In the present case, the patient had breast cancer with an initial tumor stage of T4N3M0, and their HER2 tumor expression of at diagnosis and at time of recurrence was IHC (3+) and IHC (2+)/FISH-negative, respectively. Therefore, preoperative therapy with TCbHP was recommended for the patient, which is the preferred regimen of preoperative therapy for this condition according to breast cancer guidelines (24,25). However, the tumor lesions were markedly enlarged after four cycles of treatment with TCbHP and the patient had to undergo surgery due to limited alternatives for preoperative treatment.

For HER2-positive breast cancer, as recommended by Chinese guidelines (24), AC followed by taxane, trastuzumab and pertuzumab (THP) is the preferred regimen of adjuvant therapy for patients with positive axillary lymph nodes. The patient completed post-surgical systemic therapy with four cycles of the AC regimen. Considering the poor tumor response to TCbHP treatment, T-DM1 instead of THP was used as part of the post-surgical treatment following the AC regimen. T-DM1 is also a recommended option for adjuvant therapy in patients with HER2-positive breast cancer according to the guidelines (24,25), based on the KATHERINE phase III study demonstrating that T-DM1 is a superior choice of adjuvant therapy for invasive HER2-positive breast cancer compared with trastuzumab (26).

The cancer unexpectedly recurred in the chest wall within 6 months of initiation with T-DM1 therapy. The protein expression was ER (−), PR (−), HER2 IHC (2+) (FISH-negative) and PD-L1 (−) (CPS=0) in recurrent lesions. Chinese guidelines (24) recommend pyrotinib (a HER2-targeted inhibitor) plus chemotherapy as a choice of salvage treatment regimens for HER2-positve breast cancer if prior treatment with trastuzumab has failed. In addition, inetetamab (an anti-HER2 antibody) plus vinorelbine has been approved in China for previously treated metastatic HER2-positive breast cancer. Hence, combination therapy with pyrotinib, inetetamab and vinorelbine was used as the first-line treatment for this patient.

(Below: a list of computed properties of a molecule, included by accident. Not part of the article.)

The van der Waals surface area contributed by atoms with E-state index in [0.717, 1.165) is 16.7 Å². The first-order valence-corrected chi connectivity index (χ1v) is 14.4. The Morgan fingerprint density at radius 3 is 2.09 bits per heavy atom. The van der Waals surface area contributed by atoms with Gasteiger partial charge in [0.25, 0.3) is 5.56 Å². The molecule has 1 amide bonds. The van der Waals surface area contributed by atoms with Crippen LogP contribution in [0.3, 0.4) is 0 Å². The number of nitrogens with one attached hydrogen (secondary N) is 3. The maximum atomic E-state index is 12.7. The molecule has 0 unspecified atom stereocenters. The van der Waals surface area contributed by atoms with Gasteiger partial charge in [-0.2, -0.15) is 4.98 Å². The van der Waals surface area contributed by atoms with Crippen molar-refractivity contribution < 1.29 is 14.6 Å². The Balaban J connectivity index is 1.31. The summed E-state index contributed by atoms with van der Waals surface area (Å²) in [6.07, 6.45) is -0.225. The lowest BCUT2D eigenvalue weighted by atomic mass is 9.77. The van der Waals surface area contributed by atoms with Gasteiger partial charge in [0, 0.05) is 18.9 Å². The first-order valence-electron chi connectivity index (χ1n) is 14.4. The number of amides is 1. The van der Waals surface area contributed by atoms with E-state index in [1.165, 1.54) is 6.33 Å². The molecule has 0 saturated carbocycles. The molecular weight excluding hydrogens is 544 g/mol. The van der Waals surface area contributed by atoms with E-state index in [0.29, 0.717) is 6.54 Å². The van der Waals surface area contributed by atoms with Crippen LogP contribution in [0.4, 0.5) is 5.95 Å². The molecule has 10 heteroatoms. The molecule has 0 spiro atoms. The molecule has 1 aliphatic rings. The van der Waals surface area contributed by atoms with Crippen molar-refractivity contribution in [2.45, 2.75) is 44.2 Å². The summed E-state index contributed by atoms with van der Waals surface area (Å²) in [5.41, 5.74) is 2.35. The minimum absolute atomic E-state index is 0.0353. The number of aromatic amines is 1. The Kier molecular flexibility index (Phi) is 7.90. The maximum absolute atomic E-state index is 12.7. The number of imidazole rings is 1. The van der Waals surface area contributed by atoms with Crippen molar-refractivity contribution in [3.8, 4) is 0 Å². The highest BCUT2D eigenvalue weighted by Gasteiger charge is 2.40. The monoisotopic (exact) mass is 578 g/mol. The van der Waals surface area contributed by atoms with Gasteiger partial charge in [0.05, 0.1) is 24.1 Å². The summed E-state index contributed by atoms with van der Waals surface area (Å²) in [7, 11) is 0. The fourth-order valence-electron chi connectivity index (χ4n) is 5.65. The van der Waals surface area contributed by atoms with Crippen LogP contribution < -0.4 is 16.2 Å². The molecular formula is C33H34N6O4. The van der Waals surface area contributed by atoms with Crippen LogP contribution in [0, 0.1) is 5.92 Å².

However, the patient did not respond to the first line systemic therapy for recurrent disease. The tumor appeared to be resistant/refractory to multiple conventional chemotherapies, anti-HER2 antibodies and molecules, T-DM1 and radiation. Treatment with another ADC (RC48) in combination with zimberelimab was attempted, although the PD-L1 expression in the tumor was negative. RC48, instead of trastuzumab deruxtecan (T-DXd), was selected because T-DXd is currently unavailable in the region. RC48 plus zimberelimab was observed to exhibit marked antitumor activity for recurrent disease and has been achieving satisfactory PFS in the present case.